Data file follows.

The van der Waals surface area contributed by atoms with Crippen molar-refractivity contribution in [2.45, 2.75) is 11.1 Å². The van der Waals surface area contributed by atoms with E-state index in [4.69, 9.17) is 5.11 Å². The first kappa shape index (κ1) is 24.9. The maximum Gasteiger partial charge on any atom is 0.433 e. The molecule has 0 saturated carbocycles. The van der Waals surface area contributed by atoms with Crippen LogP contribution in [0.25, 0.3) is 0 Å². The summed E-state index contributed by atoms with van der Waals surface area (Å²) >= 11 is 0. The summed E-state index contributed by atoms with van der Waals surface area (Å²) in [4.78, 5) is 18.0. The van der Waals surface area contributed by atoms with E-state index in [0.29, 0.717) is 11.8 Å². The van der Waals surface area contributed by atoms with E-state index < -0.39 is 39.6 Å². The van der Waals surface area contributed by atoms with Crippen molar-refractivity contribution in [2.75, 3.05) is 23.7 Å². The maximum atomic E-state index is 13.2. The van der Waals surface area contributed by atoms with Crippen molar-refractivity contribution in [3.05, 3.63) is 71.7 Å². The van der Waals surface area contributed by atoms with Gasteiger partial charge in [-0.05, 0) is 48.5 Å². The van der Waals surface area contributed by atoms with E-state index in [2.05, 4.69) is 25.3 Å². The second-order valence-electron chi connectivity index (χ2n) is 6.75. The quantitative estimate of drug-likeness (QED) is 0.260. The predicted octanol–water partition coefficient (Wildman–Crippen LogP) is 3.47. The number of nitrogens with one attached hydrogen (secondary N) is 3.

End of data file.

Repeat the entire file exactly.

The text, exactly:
The van der Waals surface area contributed by atoms with Crippen molar-refractivity contribution in [2.45, 2.75) is 11.1 Å². The van der Waals surface area contributed by atoms with E-state index in [4.69, 9.17) is 5.11 Å². The first kappa shape index (κ1) is 24.9. The maximum Gasteiger partial charge on any atom is 0.433 e. The molecule has 0 saturated carbocycles. The van der Waals surface area contributed by atoms with Crippen LogP contribution in [0.25, 0.3) is 0 Å². The summed E-state index contributed by atoms with van der Waals surface area (Å²) >= 11 is 0. The summed E-state index contributed by atoms with van der Waals surface area (Å²) in [4.78, 5) is 18.0. The van der Waals surface area contributed by atoms with E-state index in [0.29, 0.717) is 11.8 Å². The van der Waals surface area contributed by atoms with E-state index < -0.39 is 39.6 Å². The van der Waals surface area contributed by atoms with Crippen molar-refractivity contribution in [2.75, 3.05) is 23.7 Å². The maximum atomic E-state index is 13.2. The van der Waals surface area contributed by atoms with Crippen molar-refractivity contribution in [3.05, 3.63) is 71.7 Å². The van der Waals surface area contributed by atoms with Gasteiger partial charge in [-0.05, 0) is 48.5 Å². The van der Waals surface area contributed by atoms with E-state index in [2.05, 4.69) is 25.3 Å². The second-order valence-electron chi connectivity index (χ2n) is 6.75. The quantitative estimate of drug-likeness (QED) is 0.260. The predicted octanol–water partition coefficient (Wildman–Crippen LogP) is 3.47. The number of nitrogens with one attached hydrogen (secondary N) is 3.